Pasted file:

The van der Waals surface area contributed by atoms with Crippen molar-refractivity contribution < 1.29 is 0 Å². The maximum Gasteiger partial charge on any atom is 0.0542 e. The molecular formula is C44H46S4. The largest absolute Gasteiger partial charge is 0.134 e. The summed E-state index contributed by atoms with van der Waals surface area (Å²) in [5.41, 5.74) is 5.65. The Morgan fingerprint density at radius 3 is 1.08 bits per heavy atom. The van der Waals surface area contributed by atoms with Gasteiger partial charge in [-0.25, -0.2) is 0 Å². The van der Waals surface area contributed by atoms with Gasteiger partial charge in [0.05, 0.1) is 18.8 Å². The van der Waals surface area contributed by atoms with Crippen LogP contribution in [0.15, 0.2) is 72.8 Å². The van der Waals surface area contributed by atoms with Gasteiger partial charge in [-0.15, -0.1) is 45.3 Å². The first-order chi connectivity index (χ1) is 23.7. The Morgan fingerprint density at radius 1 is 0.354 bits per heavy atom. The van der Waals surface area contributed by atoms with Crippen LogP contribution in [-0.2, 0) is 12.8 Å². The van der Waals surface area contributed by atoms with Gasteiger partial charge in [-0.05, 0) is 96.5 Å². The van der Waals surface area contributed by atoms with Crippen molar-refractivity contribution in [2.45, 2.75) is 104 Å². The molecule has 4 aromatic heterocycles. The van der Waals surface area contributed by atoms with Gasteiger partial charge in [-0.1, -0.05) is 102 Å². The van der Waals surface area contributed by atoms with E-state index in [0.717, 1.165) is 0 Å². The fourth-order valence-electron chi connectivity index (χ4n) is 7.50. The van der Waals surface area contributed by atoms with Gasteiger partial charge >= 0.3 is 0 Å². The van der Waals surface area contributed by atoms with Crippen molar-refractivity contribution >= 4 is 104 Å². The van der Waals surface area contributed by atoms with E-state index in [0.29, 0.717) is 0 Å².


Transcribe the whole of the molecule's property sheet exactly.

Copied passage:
The van der Waals surface area contributed by atoms with Crippen molar-refractivity contribution < 1.29 is 0 Å². The maximum Gasteiger partial charge on any atom is 0.0542 e. The molecular formula is C44H46S4. The largest absolute Gasteiger partial charge is 0.134 e. The summed E-state index contributed by atoms with van der Waals surface area (Å²) in [5.41, 5.74) is 5.65. The Morgan fingerprint density at radius 3 is 1.08 bits per heavy atom. The van der Waals surface area contributed by atoms with Gasteiger partial charge in [-0.25, -0.2) is 0 Å². The van der Waals surface area contributed by atoms with Gasteiger partial charge in [0.05, 0.1) is 18.8 Å². The van der Waals surface area contributed by atoms with Crippen LogP contribution in [0.15, 0.2) is 72.8 Å². The van der Waals surface area contributed by atoms with Gasteiger partial charge in [-0.15, -0.1) is 45.3 Å². The first-order chi connectivity index (χ1) is 23.7. The Morgan fingerprint density at radius 1 is 0.354 bits per heavy atom. The van der Waals surface area contributed by atoms with Crippen LogP contribution in [-0.2, 0) is 12.8 Å². The van der Waals surface area contributed by atoms with Gasteiger partial charge in [-0.05, 0) is 96.5 Å². The van der Waals surface area contributed by atoms with Crippen molar-refractivity contribution in [2.45, 2.75) is 104 Å². The molecule has 4 aromatic heterocycles. The van der Waals surface area contributed by atoms with Gasteiger partial charge in [-0.1, -0.05) is 102 Å². The van der Waals surface area contributed by atoms with E-state index in [0.717, 1.165) is 0 Å². The fourth-order valence-electron chi connectivity index (χ4n) is 7.50. The van der Waals surface area contributed by atoms with Gasteiger partial charge >= 0.3 is 0 Å². The van der Waals surface area contributed by atoms with Crippen molar-refractivity contribution >= 4 is 104 Å². The van der Waals surface area contributed by atoms with E-state index in [0.29, 0.717) is 0 Å².